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cănōrus , a, um, adj. canor,
I.of or pertaining to melody, melodious, harmonious, euphonious; neutr. or act. (of sound, men, animals, instruments, etc.; class. in prose and poetry).
I. Neutr.: “profluens quiddam habuit Carbo et canorum,flowing language and a melodious voice, Cic. de Or. 3, 7, 28; Tac. A. 4, 61: “voce suavi et canoră,Cic. Brut. 66, 234: “vox Sirenum,Ov. A. A. 3, 311; Petr. 59, 3.—As a fault in delivery, singing, sing-song, droning: “sine contentione vox, nec languens, nec canora,Cic. Off. 1, 37, 133; cf. “cano, I. A. 2: canoro quodam modo proclamare,Quint. 11, 3, 170; Juv. 7, 18: “hinnitus edere canoros,Suet. Ner. 46: “versus,Hor. Ep. 2, 2, 76: nugae, mere jingling (Voss), id. A. P. 322: plausus, Claud. Cons. Prob. et Olyb. 175.—As subst.: cănō-rum , i, n., melody, charm, in speaking: “omnino canorum illud in voce splendescit,Cic. Sen. 9, 28.—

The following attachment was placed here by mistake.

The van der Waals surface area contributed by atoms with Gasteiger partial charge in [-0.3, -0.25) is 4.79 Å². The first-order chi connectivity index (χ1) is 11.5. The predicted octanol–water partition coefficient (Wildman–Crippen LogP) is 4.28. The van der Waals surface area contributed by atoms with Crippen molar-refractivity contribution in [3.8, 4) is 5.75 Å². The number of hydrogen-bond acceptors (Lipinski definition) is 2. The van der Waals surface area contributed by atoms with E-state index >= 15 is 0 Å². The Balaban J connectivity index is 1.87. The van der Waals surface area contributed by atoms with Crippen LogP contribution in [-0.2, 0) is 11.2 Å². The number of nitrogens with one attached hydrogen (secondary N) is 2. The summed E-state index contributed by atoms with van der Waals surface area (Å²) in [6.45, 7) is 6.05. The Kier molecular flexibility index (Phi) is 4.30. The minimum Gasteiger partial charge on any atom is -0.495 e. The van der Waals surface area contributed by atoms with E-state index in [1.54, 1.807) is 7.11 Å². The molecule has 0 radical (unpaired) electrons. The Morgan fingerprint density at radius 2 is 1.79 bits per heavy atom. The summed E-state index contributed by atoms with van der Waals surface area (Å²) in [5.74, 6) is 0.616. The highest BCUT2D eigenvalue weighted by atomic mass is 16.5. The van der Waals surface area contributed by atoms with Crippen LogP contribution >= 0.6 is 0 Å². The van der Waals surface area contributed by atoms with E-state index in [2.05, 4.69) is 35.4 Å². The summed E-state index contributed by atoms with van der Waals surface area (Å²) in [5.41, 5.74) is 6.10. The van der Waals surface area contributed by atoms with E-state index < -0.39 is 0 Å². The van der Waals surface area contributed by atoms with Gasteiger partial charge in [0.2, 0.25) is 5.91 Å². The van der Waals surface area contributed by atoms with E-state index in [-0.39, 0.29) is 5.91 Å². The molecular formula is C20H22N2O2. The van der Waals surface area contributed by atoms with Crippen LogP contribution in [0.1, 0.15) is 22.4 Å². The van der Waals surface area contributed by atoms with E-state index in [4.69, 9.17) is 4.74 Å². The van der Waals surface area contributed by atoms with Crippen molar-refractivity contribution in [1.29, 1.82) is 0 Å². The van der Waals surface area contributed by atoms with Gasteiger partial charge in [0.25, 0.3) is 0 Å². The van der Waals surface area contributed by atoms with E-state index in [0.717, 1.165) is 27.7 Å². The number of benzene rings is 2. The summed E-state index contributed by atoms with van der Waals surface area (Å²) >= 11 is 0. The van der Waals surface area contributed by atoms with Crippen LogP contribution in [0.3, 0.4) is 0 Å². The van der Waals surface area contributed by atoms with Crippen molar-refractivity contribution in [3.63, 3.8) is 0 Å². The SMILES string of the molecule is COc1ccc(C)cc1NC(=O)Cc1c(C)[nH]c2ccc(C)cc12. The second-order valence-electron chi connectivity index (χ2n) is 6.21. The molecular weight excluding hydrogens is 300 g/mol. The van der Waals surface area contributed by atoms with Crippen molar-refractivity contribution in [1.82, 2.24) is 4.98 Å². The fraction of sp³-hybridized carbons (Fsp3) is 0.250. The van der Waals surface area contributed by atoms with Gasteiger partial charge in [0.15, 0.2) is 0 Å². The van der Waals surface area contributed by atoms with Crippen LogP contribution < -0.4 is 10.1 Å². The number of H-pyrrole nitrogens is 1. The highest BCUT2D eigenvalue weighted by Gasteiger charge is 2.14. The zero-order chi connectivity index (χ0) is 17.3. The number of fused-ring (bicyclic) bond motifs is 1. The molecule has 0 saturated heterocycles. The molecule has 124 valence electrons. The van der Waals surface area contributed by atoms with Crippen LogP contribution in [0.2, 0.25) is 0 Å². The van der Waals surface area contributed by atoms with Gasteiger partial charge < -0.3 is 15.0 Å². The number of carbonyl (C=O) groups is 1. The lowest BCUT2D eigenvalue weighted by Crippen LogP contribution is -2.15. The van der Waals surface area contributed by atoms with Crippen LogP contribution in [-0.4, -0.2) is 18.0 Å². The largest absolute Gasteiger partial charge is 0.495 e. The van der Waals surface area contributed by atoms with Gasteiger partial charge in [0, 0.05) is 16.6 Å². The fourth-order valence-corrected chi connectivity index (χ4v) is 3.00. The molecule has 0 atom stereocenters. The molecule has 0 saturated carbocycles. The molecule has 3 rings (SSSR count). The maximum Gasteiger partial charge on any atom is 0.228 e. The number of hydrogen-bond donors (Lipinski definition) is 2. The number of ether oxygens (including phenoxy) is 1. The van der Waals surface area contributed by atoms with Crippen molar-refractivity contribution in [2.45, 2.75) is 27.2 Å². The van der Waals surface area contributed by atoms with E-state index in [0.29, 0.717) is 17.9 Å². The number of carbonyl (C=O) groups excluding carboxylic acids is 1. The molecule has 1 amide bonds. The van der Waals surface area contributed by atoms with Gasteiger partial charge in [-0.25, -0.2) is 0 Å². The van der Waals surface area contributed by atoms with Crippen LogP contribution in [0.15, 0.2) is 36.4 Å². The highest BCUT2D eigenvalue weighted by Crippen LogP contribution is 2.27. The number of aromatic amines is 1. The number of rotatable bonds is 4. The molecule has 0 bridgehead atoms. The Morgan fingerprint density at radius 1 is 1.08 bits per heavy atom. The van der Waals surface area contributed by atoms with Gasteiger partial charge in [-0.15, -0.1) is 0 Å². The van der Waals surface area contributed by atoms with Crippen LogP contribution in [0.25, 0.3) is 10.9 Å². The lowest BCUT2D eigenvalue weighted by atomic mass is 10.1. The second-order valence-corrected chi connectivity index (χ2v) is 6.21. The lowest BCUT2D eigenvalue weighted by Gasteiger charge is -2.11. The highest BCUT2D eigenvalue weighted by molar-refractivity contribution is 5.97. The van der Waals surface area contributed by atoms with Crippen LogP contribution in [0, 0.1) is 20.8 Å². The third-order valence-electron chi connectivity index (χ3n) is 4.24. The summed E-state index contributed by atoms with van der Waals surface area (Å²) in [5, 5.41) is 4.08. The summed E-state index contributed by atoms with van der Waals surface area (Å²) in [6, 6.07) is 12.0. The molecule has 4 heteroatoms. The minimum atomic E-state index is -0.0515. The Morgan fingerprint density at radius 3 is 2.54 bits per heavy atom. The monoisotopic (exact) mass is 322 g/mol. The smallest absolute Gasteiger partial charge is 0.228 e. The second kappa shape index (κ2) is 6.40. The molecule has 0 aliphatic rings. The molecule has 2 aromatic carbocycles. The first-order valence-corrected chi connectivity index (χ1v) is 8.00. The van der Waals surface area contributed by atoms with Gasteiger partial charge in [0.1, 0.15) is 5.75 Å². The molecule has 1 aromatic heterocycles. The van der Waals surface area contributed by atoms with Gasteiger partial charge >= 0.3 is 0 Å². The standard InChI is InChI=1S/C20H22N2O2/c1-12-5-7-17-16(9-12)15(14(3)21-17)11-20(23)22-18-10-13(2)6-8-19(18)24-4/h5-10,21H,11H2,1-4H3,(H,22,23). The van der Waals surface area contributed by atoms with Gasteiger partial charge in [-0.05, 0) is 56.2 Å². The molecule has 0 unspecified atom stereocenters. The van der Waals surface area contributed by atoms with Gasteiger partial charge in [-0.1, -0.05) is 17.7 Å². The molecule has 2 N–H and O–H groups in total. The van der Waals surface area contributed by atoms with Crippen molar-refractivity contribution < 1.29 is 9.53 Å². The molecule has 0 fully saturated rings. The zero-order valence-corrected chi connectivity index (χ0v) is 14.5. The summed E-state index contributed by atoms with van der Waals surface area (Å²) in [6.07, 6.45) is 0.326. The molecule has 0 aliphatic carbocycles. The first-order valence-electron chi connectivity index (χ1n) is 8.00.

II. Act.
C. Of instruments: “fides,Verg. A. 6, 120; Hor. C. 1, 12, 11: “aes, i. e. tubae,Verg. A. 9, 503; Ov. M. 3, 704: “chelys,Sen. Troad. 325: “fila lyrae,Claud. Rapt. Pros. 2, praef. 14.— Hence, * adv.: cănōrē , harmoniously: “musice mundus et canore movetur,App. Doctr. Plat. 1; cf. cano, I. B.
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